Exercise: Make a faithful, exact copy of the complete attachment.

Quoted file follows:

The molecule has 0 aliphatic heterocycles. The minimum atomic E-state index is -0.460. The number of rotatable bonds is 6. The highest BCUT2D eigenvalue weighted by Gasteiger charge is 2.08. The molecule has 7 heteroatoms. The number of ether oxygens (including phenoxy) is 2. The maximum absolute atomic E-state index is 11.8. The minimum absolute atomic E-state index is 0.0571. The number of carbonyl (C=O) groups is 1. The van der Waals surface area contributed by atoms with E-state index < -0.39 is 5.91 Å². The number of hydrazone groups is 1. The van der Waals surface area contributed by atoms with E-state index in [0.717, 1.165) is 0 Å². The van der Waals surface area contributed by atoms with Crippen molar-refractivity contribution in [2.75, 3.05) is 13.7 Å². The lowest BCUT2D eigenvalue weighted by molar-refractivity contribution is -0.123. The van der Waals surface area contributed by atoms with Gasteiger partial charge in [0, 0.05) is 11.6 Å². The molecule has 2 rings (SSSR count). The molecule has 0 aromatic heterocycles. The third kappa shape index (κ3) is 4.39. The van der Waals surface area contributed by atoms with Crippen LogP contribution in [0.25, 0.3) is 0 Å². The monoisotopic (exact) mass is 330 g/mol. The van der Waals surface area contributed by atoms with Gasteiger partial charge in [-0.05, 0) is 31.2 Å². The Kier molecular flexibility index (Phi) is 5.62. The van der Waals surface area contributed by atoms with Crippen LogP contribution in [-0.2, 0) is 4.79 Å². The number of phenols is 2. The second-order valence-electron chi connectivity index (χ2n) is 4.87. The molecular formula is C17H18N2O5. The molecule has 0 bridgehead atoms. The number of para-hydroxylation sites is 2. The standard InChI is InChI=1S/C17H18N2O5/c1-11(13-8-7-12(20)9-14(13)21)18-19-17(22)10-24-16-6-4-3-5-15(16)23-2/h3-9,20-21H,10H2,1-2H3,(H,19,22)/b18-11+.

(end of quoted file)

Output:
The molecule has 0 aliphatic heterocycles. The minimum atomic E-state index is -0.460. The number of rotatable bonds is 6. The highest BCUT2D eigenvalue weighted by Gasteiger charge is 2.08. The molecule has 7 heteroatoms. The number of ether oxygens (including phenoxy) is 2. The maximum absolute atomic E-state index is 11.8. The minimum absolute atomic E-state index is 0.0571. The number of carbonyl (C=O) groups is 1. The van der Waals surface area contributed by atoms with E-state index < -0.39 is 5.91 Å². The number of hydrazone groups is 1. The van der Waals surface area contributed by atoms with E-state index in [0.717, 1.165) is 0 Å². The van der Waals surface area contributed by atoms with Crippen molar-refractivity contribution in [2.75, 3.05) is 13.7 Å². The lowest BCUT2D eigenvalue weighted by molar-refractivity contribution is -0.123. The van der Waals surface area contributed by atoms with Gasteiger partial charge in [0, 0.05) is 11.6 Å². The molecule has 2 rings (SSSR count). The molecule has 0 aromatic heterocycles. The third kappa shape index (κ3) is 4.39. The van der Waals surface area contributed by atoms with Crippen LogP contribution in [0.25, 0.3) is 0 Å². The monoisotopic (exact) mass is 330 g/mol. The van der Waals surface area contributed by atoms with Gasteiger partial charge in [-0.05, 0) is 31.2 Å². The Kier molecular flexibility index (Phi) is 5.62. The van der Waals surface area contributed by atoms with Crippen LogP contribution in [-0.2, 0) is 4.79 Å². The number of phenols is 2. The second-order valence-electron chi connectivity index (χ2n) is 4.87. The molecular formula is C17H18N2O5. The molecule has 0 bridgehead atoms. The number of para-hydroxylation sites is 2. The standard InChI is InChI=1S/C17H18N2O5/c1-11(13-8-7-12(20)9-14(13)21)18-19-17(22)10-24-16-6-4-3-5-15(16)23-2/h3-9,20-21H,10H2,1-2H3,(H,19,22)/b18-11+.